Hanoverian

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Hanoverian Stallion
Hanoverian Mare

Hanoverians, initially bred in Germany, are considered 'warm blooded' horses. Warm bloods were created when the 'hot blooded' horses of Arabian and Mongolian descent were bred with the 'cold blooded' draft and work horses used in Europe. Outside of racing and work horses, warm blooded horses are the breeds most commonly seen from quarter horses to saddlebreds. While there is a good chance that people have never heard of Hanoverians, they are actually the most active breeding society found in Europe.


Content List

1. Scientific & Common Names

2. Characteristics

a. Breeding

b. Behavior

3. History

4. Present Status

5. References


Scientific & Common Names

Kingdom - Animalia

Phylum - Chordata

Class - Mammalia

Order - Perissodactyla

Family - Equidae

Genus – Equus

Species – Equus caballus

Common Names – Hanoverian horse


Characteristics

One of the oldest of the warm bloods, Hanoverians were initially carriage horses and had stouter bodies than those seen today. Thoroughbreds were used to breed more lightness and athleticism into the breed after it began losing favor as a carriage horse. The breed today is sturdy but fast and is an extremely capable jumper. Colors can range from bay, chestnut, black, brown, and grey, but horses with an large amount of white or unusual markings will often be rejected by the societies.


Breeding

Since 1888, there has been an international stud book to control and refine the breed. Only approved stallions and mares are used and the bloodlines can be traced back many generations. A stallion is presented to the society and is tested on movement, appearance, and jumping ability. If it passes the initial examination, the horse is given a temporary breeding license but must then undergo a seventy day evaluation in dressage, show jumping, and cross country before breeding eligibility is granted and this eligibility must be verifies each year.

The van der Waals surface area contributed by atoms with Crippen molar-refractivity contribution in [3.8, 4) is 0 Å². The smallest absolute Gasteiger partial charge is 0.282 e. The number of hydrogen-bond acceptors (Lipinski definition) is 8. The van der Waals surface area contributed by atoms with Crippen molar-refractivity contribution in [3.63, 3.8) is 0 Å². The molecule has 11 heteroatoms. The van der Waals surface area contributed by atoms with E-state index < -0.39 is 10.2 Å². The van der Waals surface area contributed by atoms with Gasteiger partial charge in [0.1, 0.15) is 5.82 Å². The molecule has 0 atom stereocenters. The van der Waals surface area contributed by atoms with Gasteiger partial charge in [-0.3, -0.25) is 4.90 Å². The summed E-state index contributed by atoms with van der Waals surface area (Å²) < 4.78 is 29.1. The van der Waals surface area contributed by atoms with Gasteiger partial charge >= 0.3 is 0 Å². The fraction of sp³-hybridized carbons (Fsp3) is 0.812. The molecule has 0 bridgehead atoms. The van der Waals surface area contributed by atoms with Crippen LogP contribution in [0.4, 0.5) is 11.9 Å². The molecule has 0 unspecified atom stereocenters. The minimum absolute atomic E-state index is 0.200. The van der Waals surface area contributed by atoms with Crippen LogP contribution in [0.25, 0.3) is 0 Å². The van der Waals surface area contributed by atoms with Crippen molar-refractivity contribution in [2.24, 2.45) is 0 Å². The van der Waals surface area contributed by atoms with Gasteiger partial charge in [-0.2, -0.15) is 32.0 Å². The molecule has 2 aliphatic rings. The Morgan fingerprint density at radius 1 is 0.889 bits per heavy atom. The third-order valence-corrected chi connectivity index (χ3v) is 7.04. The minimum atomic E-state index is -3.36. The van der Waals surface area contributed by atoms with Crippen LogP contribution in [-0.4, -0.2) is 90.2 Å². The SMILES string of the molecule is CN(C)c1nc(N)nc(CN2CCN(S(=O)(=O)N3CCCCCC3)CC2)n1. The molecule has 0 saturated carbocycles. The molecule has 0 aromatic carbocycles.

There are several breeder's club events that strive to identify and reward the best mares and to promote their breeding. Hanoverian mares are listed in a handful of international registries (non-Hanoverian mares can be accepted with the right pedigree) so that breeding can be carefully monitored and refined. Mares are also evaluated in the stud books and the best - judged by rideability and talent, are considered Elite Mare Candidates. Once the elite mare candidate produces a foal, she is titled an Elite Mare.

Foals with both parents registered can themselves be registered but if only one parent is registered, that foal will be given only a Certificate of Pedigree.


Behavior

Hanoverians are considered intelligent and are commonly seen in the Olympics. They are suitable for jumping and dressage events and are sometimes used as hunters. They are prone to a few health problems, including osteochondritis dissecans (OCD), osteochondrosis, and wobbler syndrome, which is a neurological disorder seen more often in dogs.


History

Hanoverians are one of the oldest breeds of warm bloods. In the 18th century, European cold blooded mares were bred with thoroughbreds to create a horse suitable for military use as well as being a capable carriage horse. Later, more thoroughbred blood was added to the line to lighten the horse and make it more suitable for sporting events.


Present status

Hanoverians are commonly seen in many dressage events and have several international organizations dedicated to their proper breeding.


References

International Union for Conservation of Nature and Natural Resources (IUCN)

The Convention on International Trade in Endangered Species of Wild Fauna and Flora (CITES)

Hanoverian by Freiherr Von Stenglin

The American Hanoverian Society

The Athletic Development of the Dressage Horse: Manege Patterns by Charles de Kunffy